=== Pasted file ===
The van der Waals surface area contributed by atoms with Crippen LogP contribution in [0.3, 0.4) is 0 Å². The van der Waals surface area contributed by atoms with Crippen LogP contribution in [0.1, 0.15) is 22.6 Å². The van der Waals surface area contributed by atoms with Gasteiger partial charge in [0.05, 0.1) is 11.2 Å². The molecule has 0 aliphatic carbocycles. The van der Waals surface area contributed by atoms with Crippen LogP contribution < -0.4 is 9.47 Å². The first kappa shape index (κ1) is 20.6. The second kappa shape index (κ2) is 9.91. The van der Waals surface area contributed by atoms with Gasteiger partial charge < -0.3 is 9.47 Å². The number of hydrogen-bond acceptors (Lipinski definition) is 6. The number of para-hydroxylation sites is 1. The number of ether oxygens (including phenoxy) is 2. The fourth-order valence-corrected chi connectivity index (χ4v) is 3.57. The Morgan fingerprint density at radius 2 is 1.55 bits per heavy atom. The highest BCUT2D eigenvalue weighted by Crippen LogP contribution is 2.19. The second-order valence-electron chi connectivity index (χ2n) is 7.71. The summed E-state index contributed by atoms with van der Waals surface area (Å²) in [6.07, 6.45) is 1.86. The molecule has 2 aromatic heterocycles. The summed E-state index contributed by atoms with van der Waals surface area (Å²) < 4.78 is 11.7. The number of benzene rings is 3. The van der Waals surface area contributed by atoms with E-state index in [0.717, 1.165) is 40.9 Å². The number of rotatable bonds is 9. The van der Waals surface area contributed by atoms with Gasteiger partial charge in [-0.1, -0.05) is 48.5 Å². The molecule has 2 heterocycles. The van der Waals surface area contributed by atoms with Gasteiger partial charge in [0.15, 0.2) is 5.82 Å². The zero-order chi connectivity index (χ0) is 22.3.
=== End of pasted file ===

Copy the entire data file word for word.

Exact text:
The van der Waals surface area contributed by atoms with Crippen LogP contribution in [0.3, 0.4) is 0 Å². The van der Waals surface area contributed by atoms with Crippen LogP contribution in [0.1, 0.15) is 22.6 Å². The van der Waals surface area contributed by atoms with Gasteiger partial charge in [0.05, 0.1) is 11.2 Å². The molecule has 0 aliphatic carbocycles. The van der Waals surface area contributed by atoms with Crippen LogP contribution < -0.4 is 9.47 Å². The first kappa shape index (κ1) is 20.6. The second kappa shape index (κ2) is 9.91. The van der Waals surface area contributed by atoms with Gasteiger partial charge < -0.3 is 9.47 Å². The number of hydrogen-bond acceptors (Lipinski definition) is 6. The number of para-hydroxylation sites is 1. The number of ether oxygens (including phenoxy) is 2. The fourth-order valence-corrected chi connectivity index (χ4v) is 3.57. The Morgan fingerprint density at radius 2 is 1.55 bits per heavy atom. The highest BCUT2D eigenvalue weighted by Crippen LogP contribution is 2.19. The second-order valence-electron chi connectivity index (χ2n) is 7.71. The summed E-state index contributed by atoms with van der Waals surface area (Å²) in [6.07, 6.45) is 1.86. The molecule has 2 aromatic heterocycles. The summed E-state index contributed by atoms with van der Waals surface area (Å²) < 4.78 is 11.7. The number of benzene rings is 3. The van der Waals surface area contributed by atoms with E-state index in [0.717, 1.165) is 40.9 Å². The number of rotatable bonds is 9. The van der Waals surface area contributed by atoms with Gasteiger partial charge in [-0.1, -0.05) is 48.5 Å². The molecule has 2 heterocycles. The van der Waals surface area contributed by atoms with Gasteiger partial charge in [0.15, 0.2) is 5.82 Å². The zero-order chi connectivity index (χ0) is 22.3.